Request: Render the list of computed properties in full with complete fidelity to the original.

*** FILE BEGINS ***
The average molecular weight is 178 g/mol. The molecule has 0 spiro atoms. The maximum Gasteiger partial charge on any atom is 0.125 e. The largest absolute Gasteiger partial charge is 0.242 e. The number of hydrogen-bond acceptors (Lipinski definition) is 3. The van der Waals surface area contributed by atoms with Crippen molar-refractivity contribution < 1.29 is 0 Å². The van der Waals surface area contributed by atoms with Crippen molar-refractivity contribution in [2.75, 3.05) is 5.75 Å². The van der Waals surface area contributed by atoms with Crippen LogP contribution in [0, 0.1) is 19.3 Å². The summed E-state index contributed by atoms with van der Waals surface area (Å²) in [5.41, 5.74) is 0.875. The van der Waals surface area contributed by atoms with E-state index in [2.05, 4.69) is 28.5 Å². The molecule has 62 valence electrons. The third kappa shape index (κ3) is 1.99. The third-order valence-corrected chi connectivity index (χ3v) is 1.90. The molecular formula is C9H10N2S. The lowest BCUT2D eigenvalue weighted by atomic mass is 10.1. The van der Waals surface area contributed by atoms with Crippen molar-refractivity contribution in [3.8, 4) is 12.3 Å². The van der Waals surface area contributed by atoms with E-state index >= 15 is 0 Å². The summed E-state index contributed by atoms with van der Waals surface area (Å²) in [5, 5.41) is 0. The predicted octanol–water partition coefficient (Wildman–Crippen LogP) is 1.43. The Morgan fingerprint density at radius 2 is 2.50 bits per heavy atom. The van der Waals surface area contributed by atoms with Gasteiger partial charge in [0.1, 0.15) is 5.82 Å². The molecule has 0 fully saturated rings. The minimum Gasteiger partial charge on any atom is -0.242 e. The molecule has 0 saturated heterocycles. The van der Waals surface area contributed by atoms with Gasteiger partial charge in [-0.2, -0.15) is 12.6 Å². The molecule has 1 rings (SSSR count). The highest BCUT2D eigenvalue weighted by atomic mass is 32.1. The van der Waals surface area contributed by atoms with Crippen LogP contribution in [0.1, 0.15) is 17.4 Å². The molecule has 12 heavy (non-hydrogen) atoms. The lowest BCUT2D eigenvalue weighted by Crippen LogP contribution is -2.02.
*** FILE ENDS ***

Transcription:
The average molecular weight is 178 g/mol. The molecule has 0 spiro atoms. The maximum Gasteiger partial charge on any atom is 0.125 e. The largest absolute Gasteiger partial charge is 0.242 e. The number of hydrogen-bond acceptors (Lipinski definition) is 3. The van der Waals surface area contributed by atoms with Crippen molar-refractivity contribution < 1.29 is 0 Å². The van der Waals surface area contributed by atoms with Crippen molar-refractivity contribution in [2.75, 3.05) is 5.75 Å². The van der Waals surface area contributed by atoms with Crippen LogP contribution in [0, 0.1) is 19.3 Å². The summed E-state index contributed by atoms with van der Waals surface area (Å²) in [5.41, 5.74) is 0.875. The van der Waals surface area contributed by atoms with E-state index in [2.05, 4.69) is 28.5 Å². The molecule has 62 valence electrons. The third kappa shape index (κ3) is 1.99. The third-order valence-corrected chi connectivity index (χ3v) is 1.90. The molecular formula is C9H10N2S. The lowest BCUT2D eigenvalue weighted by atomic mass is 10.1. The van der Waals surface area contributed by atoms with Crippen molar-refractivity contribution in [3.8, 4) is 12.3 Å². The van der Waals surface area contributed by atoms with E-state index >= 15 is 0 Å². The summed E-state index contributed by atoms with van der Waals surface area (Å²) in [5, 5.41) is 0. The predicted octanol–water partition coefficient (Wildman–Crippen LogP) is 1.43. The Morgan fingerprint density at radius 2 is 2.50 bits per heavy atom. The van der Waals surface area contributed by atoms with Gasteiger partial charge in [0.1, 0.15) is 5.82 Å². The molecule has 0 fully saturated rings. The minimum Gasteiger partial charge on any atom is -0.242 e. The molecule has 0 saturated heterocycles. The van der Waals surface area contributed by atoms with Gasteiger partial charge in [-0.2, -0.15) is 12.6 Å². The molecule has 1 rings (SSSR count). The highest BCUT2D eigenvalue weighted by atomic mass is 32.1. The van der Waals surface area contributed by atoms with Crippen LogP contribution in [0.1, 0.15) is 17.4 Å². The molecule has 12 heavy (non-hydrogen) atoms. The lowest BCUT2D eigenvalue weighted by Crippen LogP contribution is -2.02.